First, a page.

• Activity modifications - Simply avoiding aggravating activities or positions are simple steps that can help some. Heat or ice are also options that help some, especially at the end of the day. Walking supports such as a cane or walking stick in the opposite hand can help. Some have had improvement with acupuncture or magnetic therapy.
  • A work horse for arthritis treatment are injections. These can be broken down into 3 categories
    • Steroids (aka cortisone) - There are many different kinds of steroids available. All work to decrease inflammation and help pain. They do not cure arthritis. Any injection carries the risk of infection or bleeding, which are rare but can be serious if they occur within a joint. While overall they are safe with very low risk of side effects, some people could notice skin discoloration, soft tissue atrophy at the injection sight, possible tissue weakness that could predispose to rupture (a real concern if injected into tendons/ligaments), and even rarely mood swings, hot flashes, agitation, or vaginal spotting. Due to concerns over long term potential for damage recommendations are that these only be performed 3-4 times per year, so we try to space these out at least 3-4 months.
    • Viscosupplementation (aka rooster comb, gel, lubricant shots) - Again, there are many different kinds. All basically have the active ingredient of hyaluronic acid. This is a normal “building block” in your joint cartilage. Again, these do not cure arthritis, and there is really no strong evidence that they will even slow disease progression. They are also usually only indicated for mild to moderate arthritis, and some insurance carriers will not approve them for more advanced arthritis. They again carry very low risks since they are a procedure, but these are overall considered safe with a low risk of problems (some studies have suggested higher complications in that they usually show a higher incidence of pain associated with the injections).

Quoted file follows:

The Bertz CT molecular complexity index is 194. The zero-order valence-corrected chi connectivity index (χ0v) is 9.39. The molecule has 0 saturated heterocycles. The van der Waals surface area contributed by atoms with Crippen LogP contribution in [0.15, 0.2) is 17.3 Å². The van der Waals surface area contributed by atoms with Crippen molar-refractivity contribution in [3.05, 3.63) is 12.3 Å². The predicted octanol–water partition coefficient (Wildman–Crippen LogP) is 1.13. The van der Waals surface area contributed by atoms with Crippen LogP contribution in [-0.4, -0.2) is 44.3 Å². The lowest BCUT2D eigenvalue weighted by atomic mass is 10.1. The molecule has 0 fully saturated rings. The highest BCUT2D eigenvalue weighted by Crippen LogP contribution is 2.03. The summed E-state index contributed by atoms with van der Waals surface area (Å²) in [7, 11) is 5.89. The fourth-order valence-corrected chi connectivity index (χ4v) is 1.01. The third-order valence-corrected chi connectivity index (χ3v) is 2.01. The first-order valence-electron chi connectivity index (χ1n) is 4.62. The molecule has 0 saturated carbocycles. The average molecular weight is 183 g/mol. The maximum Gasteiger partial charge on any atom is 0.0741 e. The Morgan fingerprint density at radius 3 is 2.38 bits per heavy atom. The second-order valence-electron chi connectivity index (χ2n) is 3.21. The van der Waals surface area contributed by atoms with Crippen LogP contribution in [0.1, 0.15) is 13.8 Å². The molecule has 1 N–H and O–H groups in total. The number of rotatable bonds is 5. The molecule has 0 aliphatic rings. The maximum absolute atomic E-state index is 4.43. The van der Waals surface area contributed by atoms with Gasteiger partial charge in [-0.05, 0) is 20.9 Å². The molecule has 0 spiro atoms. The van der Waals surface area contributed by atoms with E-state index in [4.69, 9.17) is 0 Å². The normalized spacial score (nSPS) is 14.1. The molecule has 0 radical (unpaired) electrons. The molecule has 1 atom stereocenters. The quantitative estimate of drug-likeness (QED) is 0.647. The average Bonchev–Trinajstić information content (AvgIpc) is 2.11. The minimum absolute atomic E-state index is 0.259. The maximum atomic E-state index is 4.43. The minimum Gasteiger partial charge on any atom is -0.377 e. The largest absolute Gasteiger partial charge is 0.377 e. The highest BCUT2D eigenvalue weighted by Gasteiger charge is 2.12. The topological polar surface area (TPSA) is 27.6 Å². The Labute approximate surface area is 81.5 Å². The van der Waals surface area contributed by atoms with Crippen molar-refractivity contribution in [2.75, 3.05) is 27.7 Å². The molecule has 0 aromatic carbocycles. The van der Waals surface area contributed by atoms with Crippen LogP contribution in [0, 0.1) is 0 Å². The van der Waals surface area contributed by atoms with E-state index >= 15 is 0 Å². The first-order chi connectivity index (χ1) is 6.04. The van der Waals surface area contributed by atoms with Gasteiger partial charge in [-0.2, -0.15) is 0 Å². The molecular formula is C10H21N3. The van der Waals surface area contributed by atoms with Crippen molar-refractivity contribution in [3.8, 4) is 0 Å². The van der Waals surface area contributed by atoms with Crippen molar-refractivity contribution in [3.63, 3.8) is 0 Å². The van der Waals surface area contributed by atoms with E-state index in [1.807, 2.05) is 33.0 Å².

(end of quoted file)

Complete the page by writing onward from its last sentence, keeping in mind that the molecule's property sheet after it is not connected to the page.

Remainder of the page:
• Biologics (aka stem-cell, platelet rich plasma, PRP, etc) - This is a new and exciting but also highly variable and unknown field of therapies. My opinion is that these options have potential to be treatment options, but as of now this is considered experimental. Most insurance companies will not cover them. There are a lot of variables to these treatments that I donʼt feel like we have completely mastered so that it can be applied safely and consistently to patients across the spectrum of arthritis. But it is an active field with a lot of ongoing research, and I think certainly holds promise and potential in the future. There have been several recent studies to suggest that things like PRP are at least as good as some of the other options like steroid or viscosupplementation.

When appropriate non-operative measures fail to give relief, the next step is surgical treatment. There are different options for knee arthritis, depending on severity, symptoms, location, size, and associated factors such as age and activity level. This decision making process is best approached as a team between you and your surgeon so that the best option can be chosen for each individual.